World Leaders Gather in Switzerland to Pressure Russia Over Ukraine Conflict

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World leaders are convening in Switzerland for a summit aimed at pressuring Russia to end its war in Ukraine, though the absence of key Russian allies, such as China, is expected to limit the event’s impact. Among those attending are U.S. Vice President Kamala Harris and leaders from the UK, Canada, France, Germany, Italy, and Japan, who joined Ukrainian President Volodymyr Zelenskyy at the summit that began on Saturday.

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Over 50 heads of state, along with foreign ministers and delegations from numerous countries, are attending the summit. Nations with friendlier ties to Russia, including India, Turkey, and Hungary, are also present. However, China’s absence and Russia’s dismissal of the event as “futile” have weakened efforts to isolate Moscow.

“The summit risks showing the limits of Ukrainian diplomacy,” noted Richard Gowan, UN Director at the International Crisis Group. Nonetheless, he acknowledged the event’s significance in reinforcing the principles of the UN Charter and providing a platform for Ukraine to rally global support.

Despite the challenges, Zelenskyy expressed optimism, predicting “history being made” at the conference. He emphasized the importance of joint efforts to stop the war and establish a just peace, a vision he believes can eventually be communicated to Russia.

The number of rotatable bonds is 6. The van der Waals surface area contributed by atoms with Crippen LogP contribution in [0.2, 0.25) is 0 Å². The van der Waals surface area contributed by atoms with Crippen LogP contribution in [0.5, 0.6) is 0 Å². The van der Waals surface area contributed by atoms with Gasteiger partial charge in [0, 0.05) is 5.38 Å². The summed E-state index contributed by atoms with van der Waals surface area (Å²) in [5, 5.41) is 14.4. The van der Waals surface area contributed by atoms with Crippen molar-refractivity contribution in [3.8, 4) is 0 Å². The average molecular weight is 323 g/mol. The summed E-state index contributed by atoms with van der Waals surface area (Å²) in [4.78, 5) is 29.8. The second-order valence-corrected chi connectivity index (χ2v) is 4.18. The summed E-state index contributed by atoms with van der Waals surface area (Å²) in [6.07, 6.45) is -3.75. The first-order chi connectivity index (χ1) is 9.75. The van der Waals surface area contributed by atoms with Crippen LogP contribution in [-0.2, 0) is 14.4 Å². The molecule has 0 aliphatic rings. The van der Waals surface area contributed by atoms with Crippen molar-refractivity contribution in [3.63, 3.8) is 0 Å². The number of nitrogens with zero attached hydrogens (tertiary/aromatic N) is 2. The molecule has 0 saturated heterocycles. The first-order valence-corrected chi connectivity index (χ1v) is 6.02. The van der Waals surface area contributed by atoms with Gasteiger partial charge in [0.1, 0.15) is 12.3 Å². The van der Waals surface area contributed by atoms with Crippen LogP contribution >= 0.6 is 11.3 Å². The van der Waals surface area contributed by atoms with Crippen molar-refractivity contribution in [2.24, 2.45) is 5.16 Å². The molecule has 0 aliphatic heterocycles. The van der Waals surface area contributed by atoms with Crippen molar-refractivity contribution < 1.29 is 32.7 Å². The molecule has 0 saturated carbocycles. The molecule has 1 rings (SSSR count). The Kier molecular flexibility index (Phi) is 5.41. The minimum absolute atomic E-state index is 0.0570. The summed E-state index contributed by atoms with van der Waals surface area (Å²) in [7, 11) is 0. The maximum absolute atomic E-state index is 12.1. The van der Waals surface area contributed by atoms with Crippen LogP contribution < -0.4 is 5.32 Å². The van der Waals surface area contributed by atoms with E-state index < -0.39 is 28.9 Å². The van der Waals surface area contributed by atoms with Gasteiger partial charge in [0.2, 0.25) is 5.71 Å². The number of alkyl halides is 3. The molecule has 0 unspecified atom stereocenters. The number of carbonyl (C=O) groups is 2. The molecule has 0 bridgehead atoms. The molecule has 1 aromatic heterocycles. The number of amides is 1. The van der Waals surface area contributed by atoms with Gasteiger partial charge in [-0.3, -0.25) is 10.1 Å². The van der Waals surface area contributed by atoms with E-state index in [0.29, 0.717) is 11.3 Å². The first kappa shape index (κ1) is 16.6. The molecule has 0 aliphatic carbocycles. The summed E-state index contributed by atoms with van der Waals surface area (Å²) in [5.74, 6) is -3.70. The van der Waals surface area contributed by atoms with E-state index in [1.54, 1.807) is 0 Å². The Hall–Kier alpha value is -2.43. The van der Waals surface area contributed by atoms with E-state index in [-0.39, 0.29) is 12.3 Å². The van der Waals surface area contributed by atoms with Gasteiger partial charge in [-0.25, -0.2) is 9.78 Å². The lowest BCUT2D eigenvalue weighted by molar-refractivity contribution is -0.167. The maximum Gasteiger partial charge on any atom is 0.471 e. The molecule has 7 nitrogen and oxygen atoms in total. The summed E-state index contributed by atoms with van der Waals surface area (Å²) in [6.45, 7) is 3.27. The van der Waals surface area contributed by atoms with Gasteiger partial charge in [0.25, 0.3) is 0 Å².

German Chancellor Olaf Scholz described the gathering as a crucial step towards progress, underscoring the need for sustained international cooperation. Meanwhile, Turkish Foreign Minister Hakan Fidan and Saudi Arabian Foreign Minister Prince Faisal bin Farhan Al Saud acknowledged Russia’s absence as a barrier to more effective results, with Faisal stressing the necessity of “difficult compromise” for credible negotiations.

On Friday, Russian President Vladimir Putin reiterated his demands for Ukraine to abandon its NATO ambitions and cede four provinces claimed by Moscow, conditions Kyiv quickly rejected as tantamount to surrender. Western allies, including Germany’s Scholz and European Commission President Ursula von der Leyen, dismissed Putin’s demands, emphasizing the need for a just and sustainable peace that restores Ukraine’s sovereignty and territorial integrity.

Putin’s confidence in Russia’s military position contrasts with recent Ukrainian gains in territories near Kherson and Kharkiv. The conflict, which has turned into a war of attrition, remains intensely lopsided, according to Peter Zalmayev, Director of the Eurasia Democracy Initiative. He highlighted the G7’s recent pledge to use interest from frozen Russian funds for a $50 billion loan to Ukraine as a critical lifeline.

While the summit in Switzerland highlights international efforts to support Ukraine, the path to peace remains fraught with challenges, as both sides remain deeply entrenched in their positions.

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